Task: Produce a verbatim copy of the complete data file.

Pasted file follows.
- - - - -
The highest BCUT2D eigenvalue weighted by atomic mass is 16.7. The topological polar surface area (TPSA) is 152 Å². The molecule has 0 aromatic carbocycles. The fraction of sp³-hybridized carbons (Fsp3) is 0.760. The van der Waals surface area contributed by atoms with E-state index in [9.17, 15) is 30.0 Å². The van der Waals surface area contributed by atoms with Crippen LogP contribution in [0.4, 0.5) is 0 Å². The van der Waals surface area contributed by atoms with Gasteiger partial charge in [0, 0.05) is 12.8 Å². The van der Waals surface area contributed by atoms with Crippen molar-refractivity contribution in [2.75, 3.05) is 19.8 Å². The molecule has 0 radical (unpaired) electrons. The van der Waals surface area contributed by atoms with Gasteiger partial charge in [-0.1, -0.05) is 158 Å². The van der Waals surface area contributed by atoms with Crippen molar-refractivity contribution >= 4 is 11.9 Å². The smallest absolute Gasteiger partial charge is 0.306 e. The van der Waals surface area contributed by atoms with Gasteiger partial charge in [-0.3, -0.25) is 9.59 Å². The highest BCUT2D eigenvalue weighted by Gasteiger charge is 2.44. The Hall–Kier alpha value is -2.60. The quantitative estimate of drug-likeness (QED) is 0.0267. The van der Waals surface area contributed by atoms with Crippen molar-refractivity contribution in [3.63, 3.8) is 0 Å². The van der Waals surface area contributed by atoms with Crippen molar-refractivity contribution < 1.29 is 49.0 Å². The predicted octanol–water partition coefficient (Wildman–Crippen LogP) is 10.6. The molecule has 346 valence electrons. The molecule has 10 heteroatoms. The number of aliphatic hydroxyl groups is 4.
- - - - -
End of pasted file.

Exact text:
The highest BCUT2D eigenvalue weighted by atomic mass is 16.7. The topological polar surface area (TPSA) is 152 Å². The molecule has 0 aromatic carbocycles. The fraction of sp³-hybridized carbons (Fsp3) is 0.760. The van der Waals surface area contributed by atoms with E-state index in [9.17, 15) is 30.0 Å². The van der Waals surface area contributed by atoms with Crippen LogP contribution in [0.4, 0.5) is 0 Å². The van der Waals surface area contributed by atoms with Gasteiger partial charge in [0, 0.05) is 12.8 Å². The van der Waals surface area contributed by atoms with Crippen molar-refractivity contribution in [2.75, 3.05) is 19.8 Å². The molecule has 0 radical (unpaired) electrons. The van der Waals surface area contributed by atoms with Gasteiger partial charge in [-0.1, -0.05) is 158 Å². The van der Waals surface area contributed by atoms with Crippen molar-refractivity contribution >= 4 is 11.9 Å². The smallest absolute Gasteiger partial charge is 0.306 e. The van der Waals surface area contributed by atoms with Gasteiger partial charge in [-0.3, -0.25) is 9.59 Å². The highest BCUT2D eigenvalue weighted by Gasteiger charge is 2.44. The Hall–Kier alpha value is -2.60. The quantitative estimate of drug-likeness (QED) is 0.0267. The van der Waals surface area contributed by atoms with Crippen molar-refractivity contribution in [3.63, 3.8) is 0 Å². The van der Waals surface area contributed by atoms with Crippen molar-refractivity contribution < 1.29 is 49.0 Å². The predicted octanol–water partition coefficient (Wildman–Crippen LogP) is 10.6. The molecule has 346 valence electrons. The molecule has 10 heteroatoms. The number of aliphatic hydroxyl groups is 4.